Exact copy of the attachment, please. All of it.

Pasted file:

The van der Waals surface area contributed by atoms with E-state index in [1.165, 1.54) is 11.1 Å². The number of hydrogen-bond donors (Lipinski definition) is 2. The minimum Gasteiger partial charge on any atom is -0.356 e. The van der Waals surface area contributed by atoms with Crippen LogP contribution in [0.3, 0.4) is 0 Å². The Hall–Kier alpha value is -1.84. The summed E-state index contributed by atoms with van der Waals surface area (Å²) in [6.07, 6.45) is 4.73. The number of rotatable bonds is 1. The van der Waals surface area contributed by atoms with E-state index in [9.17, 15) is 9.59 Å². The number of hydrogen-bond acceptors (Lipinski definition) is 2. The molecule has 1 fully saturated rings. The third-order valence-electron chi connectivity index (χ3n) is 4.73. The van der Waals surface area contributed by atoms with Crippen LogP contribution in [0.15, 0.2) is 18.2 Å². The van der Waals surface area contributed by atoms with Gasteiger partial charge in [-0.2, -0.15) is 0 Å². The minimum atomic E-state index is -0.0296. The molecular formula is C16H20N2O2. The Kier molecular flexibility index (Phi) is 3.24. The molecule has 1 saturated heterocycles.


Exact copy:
The van der Waals surface area contributed by atoms with E-state index in [1.165, 1.54) is 11.1 Å². The number of hydrogen-bond donors (Lipinski definition) is 2. The minimum Gasteiger partial charge on any atom is -0.356 e. The van der Waals surface area contributed by atoms with Crippen LogP contribution in [0.3, 0.4) is 0 Å². The Hall–Kier alpha value is -1.84. The summed E-state index contributed by atoms with van der Waals surface area (Å²) in [6.07, 6.45) is 4.73. The number of rotatable bonds is 1. The van der Waals surface area contributed by atoms with E-state index in [9.17, 15) is 9.59 Å². The number of hydrogen-bond acceptors (Lipinski definition) is 2. The molecule has 1 fully saturated rings. The third-order valence-electron chi connectivity index (χ3n) is 4.73. The van der Waals surface area contributed by atoms with Crippen LogP contribution in [0.15, 0.2) is 18.2 Å². The van der Waals surface area contributed by atoms with Gasteiger partial charge in [-0.2, -0.15) is 0 Å². The minimum atomic E-state index is -0.0296. The molecular formula is C16H20N2O2. The Kier molecular flexibility index (Phi) is 3.24. The molecule has 1 saturated heterocycles.